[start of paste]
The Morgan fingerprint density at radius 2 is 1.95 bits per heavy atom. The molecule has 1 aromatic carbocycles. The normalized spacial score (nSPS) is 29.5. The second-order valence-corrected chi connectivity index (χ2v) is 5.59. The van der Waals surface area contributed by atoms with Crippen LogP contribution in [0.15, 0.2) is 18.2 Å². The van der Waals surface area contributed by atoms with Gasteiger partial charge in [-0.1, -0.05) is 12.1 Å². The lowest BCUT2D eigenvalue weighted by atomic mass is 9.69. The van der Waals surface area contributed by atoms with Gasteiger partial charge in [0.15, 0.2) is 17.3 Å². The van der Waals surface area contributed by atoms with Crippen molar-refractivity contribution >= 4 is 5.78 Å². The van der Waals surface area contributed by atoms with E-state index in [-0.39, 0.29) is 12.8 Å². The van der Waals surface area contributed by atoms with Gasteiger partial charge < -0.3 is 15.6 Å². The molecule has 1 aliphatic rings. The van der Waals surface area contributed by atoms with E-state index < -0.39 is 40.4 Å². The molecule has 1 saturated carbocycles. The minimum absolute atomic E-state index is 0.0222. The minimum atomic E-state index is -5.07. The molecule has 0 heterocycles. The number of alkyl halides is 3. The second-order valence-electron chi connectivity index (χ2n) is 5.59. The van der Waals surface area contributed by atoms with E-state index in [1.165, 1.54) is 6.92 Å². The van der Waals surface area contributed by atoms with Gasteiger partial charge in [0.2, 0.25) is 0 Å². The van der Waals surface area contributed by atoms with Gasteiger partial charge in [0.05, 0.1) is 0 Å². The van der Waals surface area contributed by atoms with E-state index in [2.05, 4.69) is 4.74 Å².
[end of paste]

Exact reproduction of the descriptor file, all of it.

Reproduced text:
The Morgan fingerprint density at radius 2 is 1.95 bits per heavy atom. The molecule has 1 aromatic carbocycles. The normalized spacial score (nSPS) is 29.5. The second-order valence-corrected chi connectivity index (χ2v) is 5.59. The van der Waals surface area contributed by atoms with Crippen LogP contribution in [0.15, 0.2) is 18.2 Å². The van der Waals surface area contributed by atoms with Gasteiger partial charge in [-0.1, -0.05) is 12.1 Å². The lowest BCUT2D eigenvalue weighted by atomic mass is 9.69. The van der Waals surface area contributed by atoms with Gasteiger partial charge in [0.15, 0.2) is 17.3 Å². The van der Waals surface area contributed by atoms with Crippen molar-refractivity contribution >= 4 is 5.78 Å². The van der Waals surface area contributed by atoms with E-state index in [-0.39, 0.29) is 12.8 Å². The van der Waals surface area contributed by atoms with Gasteiger partial charge < -0.3 is 15.6 Å². The molecule has 1 aliphatic rings. The van der Waals surface area contributed by atoms with E-state index < -0.39 is 40.4 Å². The molecule has 1 saturated carbocycles. The minimum absolute atomic E-state index is 0.0222. The minimum atomic E-state index is -5.07. The molecule has 0 heterocycles. The number of alkyl halides is 3. The second-order valence-electron chi connectivity index (χ2n) is 5.59. The van der Waals surface area contributed by atoms with E-state index in [1.165, 1.54) is 6.92 Å². The van der Waals surface area contributed by atoms with Gasteiger partial charge in [0.2, 0.25) is 0 Å². The van der Waals surface area contributed by atoms with Gasteiger partial charge in [0.05, 0.1) is 0 Å². The van der Waals surface area contributed by atoms with E-state index in [2.05, 4.69) is 4.74 Å².